Under federal law, it’s considered an exotic meat.... Some restaurants in Los Angeles, California, another pocket of heavy South American immigration, are serving cuy as well. Although California law prevents any person from selling, buying, giving away, or accepting “any carcass of any animal traditionally or commonly kept as a pet or companion with the intent of using or having another person use any part of that carcass for food,” the law seems yet to be tested when it comes to guinea pig. 

Not all restaurants have an immigrant crowd to please. And that begs the question if there is a market for raising guinea pigs outside of the South American community. For Peter Platt, one of the family owners of Andina, a popular Peruvian restaurant in Portland, Oregon, the answer is a resounding yes: “Portland is a foodie town and has made a name for itself nationally as a very vibrant indie restaurant scene,” he says. “Consequently our local customer base prides itself on being adventurous and trying new ethnic cuisines.”

Yes, let your foodie pride flag wave. Eat the cuy.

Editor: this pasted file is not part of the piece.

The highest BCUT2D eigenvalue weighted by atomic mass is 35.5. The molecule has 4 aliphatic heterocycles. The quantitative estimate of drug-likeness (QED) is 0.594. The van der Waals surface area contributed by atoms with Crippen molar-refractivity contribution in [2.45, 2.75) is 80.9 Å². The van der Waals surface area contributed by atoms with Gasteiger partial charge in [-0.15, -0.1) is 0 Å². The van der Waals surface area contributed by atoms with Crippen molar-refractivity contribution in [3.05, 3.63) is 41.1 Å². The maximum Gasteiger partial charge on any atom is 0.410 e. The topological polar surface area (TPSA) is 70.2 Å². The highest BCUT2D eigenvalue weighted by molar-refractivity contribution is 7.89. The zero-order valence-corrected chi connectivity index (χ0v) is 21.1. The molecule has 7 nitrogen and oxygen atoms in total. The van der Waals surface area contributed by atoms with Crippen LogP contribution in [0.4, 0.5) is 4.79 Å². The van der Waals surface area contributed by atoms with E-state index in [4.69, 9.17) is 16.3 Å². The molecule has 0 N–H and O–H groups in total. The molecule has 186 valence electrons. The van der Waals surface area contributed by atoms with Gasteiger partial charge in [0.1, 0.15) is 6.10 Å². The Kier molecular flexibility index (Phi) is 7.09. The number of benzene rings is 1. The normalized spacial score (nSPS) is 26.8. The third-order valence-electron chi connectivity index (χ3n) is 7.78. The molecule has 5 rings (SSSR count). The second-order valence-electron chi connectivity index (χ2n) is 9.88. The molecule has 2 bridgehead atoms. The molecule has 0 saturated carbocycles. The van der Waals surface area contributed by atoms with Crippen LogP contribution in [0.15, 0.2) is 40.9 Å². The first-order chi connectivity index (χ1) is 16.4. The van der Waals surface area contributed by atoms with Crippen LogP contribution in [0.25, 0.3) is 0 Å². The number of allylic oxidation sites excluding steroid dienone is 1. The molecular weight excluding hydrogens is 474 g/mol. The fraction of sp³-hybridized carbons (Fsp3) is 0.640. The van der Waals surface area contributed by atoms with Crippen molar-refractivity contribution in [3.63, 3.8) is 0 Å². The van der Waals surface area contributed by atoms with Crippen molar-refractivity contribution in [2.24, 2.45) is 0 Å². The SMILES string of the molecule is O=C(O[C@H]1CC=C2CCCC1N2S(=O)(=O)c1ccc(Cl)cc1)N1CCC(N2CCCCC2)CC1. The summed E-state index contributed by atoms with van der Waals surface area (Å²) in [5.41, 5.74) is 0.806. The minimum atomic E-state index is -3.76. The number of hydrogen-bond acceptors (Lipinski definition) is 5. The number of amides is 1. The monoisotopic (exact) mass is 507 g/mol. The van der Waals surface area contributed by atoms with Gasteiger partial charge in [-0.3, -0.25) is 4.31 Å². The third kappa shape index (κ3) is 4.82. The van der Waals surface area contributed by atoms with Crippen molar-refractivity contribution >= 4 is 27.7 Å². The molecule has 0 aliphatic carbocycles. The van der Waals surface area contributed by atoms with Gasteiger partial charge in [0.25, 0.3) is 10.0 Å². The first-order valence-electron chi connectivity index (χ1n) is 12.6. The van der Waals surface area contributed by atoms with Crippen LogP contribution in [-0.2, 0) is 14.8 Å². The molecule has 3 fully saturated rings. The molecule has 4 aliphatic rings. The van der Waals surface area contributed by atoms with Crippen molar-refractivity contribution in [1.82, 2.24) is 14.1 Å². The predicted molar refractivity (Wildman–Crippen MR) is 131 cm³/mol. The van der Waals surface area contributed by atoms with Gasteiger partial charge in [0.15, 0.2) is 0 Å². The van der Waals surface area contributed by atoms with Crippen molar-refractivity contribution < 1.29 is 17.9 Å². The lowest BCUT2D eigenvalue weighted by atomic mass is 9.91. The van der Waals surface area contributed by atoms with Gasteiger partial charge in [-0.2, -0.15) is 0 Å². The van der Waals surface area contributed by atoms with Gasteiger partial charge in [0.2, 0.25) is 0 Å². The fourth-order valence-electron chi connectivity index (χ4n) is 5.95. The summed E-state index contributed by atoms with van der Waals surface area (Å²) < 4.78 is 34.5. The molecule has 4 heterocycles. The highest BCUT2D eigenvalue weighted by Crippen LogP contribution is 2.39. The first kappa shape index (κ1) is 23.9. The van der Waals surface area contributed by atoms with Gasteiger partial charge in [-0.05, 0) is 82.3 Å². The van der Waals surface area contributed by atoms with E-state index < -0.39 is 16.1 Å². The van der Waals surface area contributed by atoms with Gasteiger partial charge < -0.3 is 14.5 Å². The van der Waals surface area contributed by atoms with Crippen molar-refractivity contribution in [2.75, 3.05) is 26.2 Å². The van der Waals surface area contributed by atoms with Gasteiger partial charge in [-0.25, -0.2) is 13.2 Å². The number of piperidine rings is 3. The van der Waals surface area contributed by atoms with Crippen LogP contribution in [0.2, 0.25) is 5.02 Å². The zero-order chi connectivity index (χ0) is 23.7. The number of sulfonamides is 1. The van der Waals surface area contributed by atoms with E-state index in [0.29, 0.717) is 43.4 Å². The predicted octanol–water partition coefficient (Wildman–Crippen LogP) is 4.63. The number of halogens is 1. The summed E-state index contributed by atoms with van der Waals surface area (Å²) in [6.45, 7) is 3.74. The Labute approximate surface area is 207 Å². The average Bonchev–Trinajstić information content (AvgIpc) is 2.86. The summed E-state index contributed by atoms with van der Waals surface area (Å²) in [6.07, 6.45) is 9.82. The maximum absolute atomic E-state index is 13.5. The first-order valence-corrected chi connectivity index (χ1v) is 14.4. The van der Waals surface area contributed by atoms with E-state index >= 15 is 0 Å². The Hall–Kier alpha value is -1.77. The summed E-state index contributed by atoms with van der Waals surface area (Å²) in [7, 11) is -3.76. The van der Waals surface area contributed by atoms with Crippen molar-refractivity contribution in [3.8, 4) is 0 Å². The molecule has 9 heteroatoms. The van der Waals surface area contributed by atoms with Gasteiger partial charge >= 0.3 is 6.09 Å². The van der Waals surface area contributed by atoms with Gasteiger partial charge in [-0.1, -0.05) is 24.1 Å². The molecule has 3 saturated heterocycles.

ADDED: Actually, I wouldn't want to eat meat that was raised by some random pet-surrenderer. There 2 distinct problems. First, once an animal is a pet, it is imbued with something like humanity that makes us feel at least squeamish, but maybe even morally outraged. Second, meat raised by some random private citizen might not be wholesome. Who knows what it was fed, what drugs it took, what lead paint chips and other detritus it nibbled? 

AND: Here's an NPR article from 2013, "From Pets To Plates: Why More People Are Eating Guinea Pigs" by Alastair Bland. (I love that name, Alastair Bland!) In classic NPR style, we're told we ought to eat guinea pigs out of political rectitude:

According to activists, eating guinea pig is good for the environment. Matt Miller, an Idaho-based science writer with The Nature Conservancy, says rodents and other small livestock represent a low-impact meat alternative to carbon-costly beef....

To render a pound of meat, a cow, he explains, may require 8 pounds of feed. A guinea pig only needs 4.... 

"There's a clear cultural prejudice against eating guinea pigs, and rodents in general, in the United States," Miller says. "But finding ways to reduce our carbon footprint is a good idea, and so is eating small livestock, like guinea pigs."

24 comments:

Leland said...

“Oh the humanity”… they’re not human, so it is ok. Eat them.

Hunter Biden's tax payer funded Hooker said...

There is big money in selling animals. The cruelty is an afterthought.